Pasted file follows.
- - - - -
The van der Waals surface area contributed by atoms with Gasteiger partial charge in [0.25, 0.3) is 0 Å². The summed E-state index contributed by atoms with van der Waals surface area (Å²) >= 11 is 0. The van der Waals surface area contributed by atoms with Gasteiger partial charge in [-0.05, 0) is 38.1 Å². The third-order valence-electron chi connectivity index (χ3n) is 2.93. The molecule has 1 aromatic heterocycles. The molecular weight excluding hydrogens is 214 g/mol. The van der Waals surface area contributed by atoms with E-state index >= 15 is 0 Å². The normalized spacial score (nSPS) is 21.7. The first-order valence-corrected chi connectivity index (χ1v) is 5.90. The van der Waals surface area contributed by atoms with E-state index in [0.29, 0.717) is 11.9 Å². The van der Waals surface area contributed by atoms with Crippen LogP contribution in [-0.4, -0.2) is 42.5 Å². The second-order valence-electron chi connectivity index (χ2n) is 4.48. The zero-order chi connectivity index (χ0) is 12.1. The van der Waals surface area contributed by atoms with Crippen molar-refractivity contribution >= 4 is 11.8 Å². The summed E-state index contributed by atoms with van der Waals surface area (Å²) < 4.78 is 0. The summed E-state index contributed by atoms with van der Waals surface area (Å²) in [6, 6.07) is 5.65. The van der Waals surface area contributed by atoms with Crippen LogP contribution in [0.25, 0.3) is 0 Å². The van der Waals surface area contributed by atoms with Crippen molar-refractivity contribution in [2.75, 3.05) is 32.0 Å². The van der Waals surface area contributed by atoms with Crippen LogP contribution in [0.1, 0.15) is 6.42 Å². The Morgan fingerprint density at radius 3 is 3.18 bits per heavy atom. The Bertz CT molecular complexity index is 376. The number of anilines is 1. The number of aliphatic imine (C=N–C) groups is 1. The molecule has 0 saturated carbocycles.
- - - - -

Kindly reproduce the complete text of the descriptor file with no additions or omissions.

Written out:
The van der Waals surface area contributed by atoms with Gasteiger partial charge in [0.25, 0.3) is 0 Å². The summed E-state index contributed by atoms with van der Waals surface area (Å²) >= 11 is 0. The van der Waals surface area contributed by atoms with Gasteiger partial charge in [-0.05, 0) is 38.1 Å². The third-order valence-electron chi connectivity index (χ3n) is 2.93. The molecule has 1 aromatic heterocycles. The molecular weight excluding hydrogens is 214 g/mol. The van der Waals surface area contributed by atoms with E-state index >= 15 is 0 Å². The normalized spacial score (nSPS) is 21.7. The first-order valence-corrected chi connectivity index (χ1v) is 5.90. The van der Waals surface area contributed by atoms with E-state index in [0.29, 0.717) is 11.9 Å². The van der Waals surface area contributed by atoms with Crippen LogP contribution in [-0.4, -0.2) is 42.5 Å². The second-order valence-electron chi connectivity index (χ2n) is 4.48. The zero-order chi connectivity index (χ0) is 12.1. The van der Waals surface area contributed by atoms with Crippen molar-refractivity contribution >= 4 is 11.8 Å². The summed E-state index contributed by atoms with van der Waals surface area (Å²) < 4.78 is 0. The summed E-state index contributed by atoms with van der Waals surface area (Å²) in [6, 6.07) is 5.65. The van der Waals surface area contributed by atoms with Crippen LogP contribution in [0.25, 0.3) is 0 Å². The van der Waals surface area contributed by atoms with Crippen molar-refractivity contribution in [2.75, 3.05) is 32.0 Å². The van der Waals surface area contributed by atoms with Crippen LogP contribution in [0.1, 0.15) is 6.42 Å². The Morgan fingerprint density at radius 3 is 3.18 bits per heavy atom. The Bertz CT molecular complexity index is 376. The number of anilines is 1. The number of aliphatic imine (C=N–C) groups is 1. The molecule has 0 saturated carbocycles.